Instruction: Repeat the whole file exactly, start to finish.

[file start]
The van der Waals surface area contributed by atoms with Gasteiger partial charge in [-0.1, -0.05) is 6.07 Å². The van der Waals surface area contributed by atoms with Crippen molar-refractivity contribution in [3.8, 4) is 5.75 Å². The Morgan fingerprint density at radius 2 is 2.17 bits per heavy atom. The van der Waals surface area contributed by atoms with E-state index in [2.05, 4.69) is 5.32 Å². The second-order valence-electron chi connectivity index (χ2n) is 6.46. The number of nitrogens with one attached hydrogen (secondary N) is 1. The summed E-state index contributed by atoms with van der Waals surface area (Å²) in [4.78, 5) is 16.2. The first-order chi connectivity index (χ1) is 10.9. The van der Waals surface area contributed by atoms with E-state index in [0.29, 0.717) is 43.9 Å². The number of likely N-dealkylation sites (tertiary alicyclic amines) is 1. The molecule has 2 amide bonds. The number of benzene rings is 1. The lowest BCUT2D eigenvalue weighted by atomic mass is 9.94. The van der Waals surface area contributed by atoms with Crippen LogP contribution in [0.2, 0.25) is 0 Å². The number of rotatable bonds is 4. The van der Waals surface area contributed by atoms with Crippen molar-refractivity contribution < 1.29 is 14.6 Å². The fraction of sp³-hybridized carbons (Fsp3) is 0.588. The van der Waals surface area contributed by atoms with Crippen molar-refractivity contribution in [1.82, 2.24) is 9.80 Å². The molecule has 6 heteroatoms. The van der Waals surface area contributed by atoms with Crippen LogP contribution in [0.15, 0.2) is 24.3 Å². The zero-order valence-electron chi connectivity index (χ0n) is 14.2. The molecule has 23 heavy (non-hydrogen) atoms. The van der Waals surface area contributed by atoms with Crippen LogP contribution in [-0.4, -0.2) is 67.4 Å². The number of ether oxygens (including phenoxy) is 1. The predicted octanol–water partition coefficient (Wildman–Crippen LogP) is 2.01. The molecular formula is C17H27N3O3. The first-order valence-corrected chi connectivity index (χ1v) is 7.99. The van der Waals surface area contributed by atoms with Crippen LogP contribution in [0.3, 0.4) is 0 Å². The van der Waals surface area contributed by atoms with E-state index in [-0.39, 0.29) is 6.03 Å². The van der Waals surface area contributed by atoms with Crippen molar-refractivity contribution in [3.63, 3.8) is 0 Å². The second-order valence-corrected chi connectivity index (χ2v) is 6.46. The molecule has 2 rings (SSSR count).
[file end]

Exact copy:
The van der Waals surface area contributed by atoms with Gasteiger partial charge in [-0.1, -0.05) is 6.07 Å². The van der Waals surface area contributed by atoms with Crippen molar-refractivity contribution in [3.8, 4) is 5.75 Å². The Morgan fingerprint density at radius 2 is 2.17 bits per heavy atom. The van der Waals surface area contributed by atoms with E-state index in [2.05, 4.69) is 5.32 Å². The second-order valence-electron chi connectivity index (χ2n) is 6.46. The number of nitrogens with one attached hydrogen (secondary N) is 1. The summed E-state index contributed by atoms with van der Waals surface area (Å²) in [4.78, 5) is 16.2. The first-order chi connectivity index (χ1) is 10.9. The van der Waals surface area contributed by atoms with E-state index in [0.29, 0.717) is 43.9 Å². The number of likely N-dealkylation sites (tertiary alicyclic amines) is 1. The molecule has 2 amide bonds. The number of benzene rings is 1. The lowest BCUT2D eigenvalue weighted by atomic mass is 9.94. The van der Waals surface area contributed by atoms with Crippen LogP contribution in [0.2, 0.25) is 0 Å². The number of rotatable bonds is 4. The van der Waals surface area contributed by atoms with Crippen molar-refractivity contribution < 1.29 is 14.6 Å². The fraction of sp³-hybridized carbons (Fsp3) is 0.588. The van der Waals surface area contributed by atoms with Crippen molar-refractivity contribution in [1.82, 2.24) is 9.80 Å². The molecule has 6 heteroatoms. The van der Waals surface area contributed by atoms with Crippen LogP contribution in [0.15, 0.2) is 24.3 Å². The zero-order valence-electron chi connectivity index (χ0n) is 14.2. The molecule has 23 heavy (non-hydrogen) atoms. The van der Waals surface area contributed by atoms with Crippen LogP contribution in [-0.4, -0.2) is 67.4 Å². The number of ether oxygens (including phenoxy) is 1. The predicted octanol–water partition coefficient (Wildman–Crippen LogP) is 2.01. The molecular formula is C17H27N3O3. The first-order valence-corrected chi connectivity index (χ1v) is 7.99. The van der Waals surface area contributed by atoms with Crippen LogP contribution in [0.3, 0.4) is 0 Å². The van der Waals surface area contributed by atoms with E-state index in [-0.39, 0.29) is 6.03 Å². The van der Waals surface area contributed by atoms with Crippen molar-refractivity contribution in [3.63, 3.8) is 0 Å². The second-order valence-corrected chi connectivity index (χ2v) is 6.46. The molecule has 2 rings (SSSR count).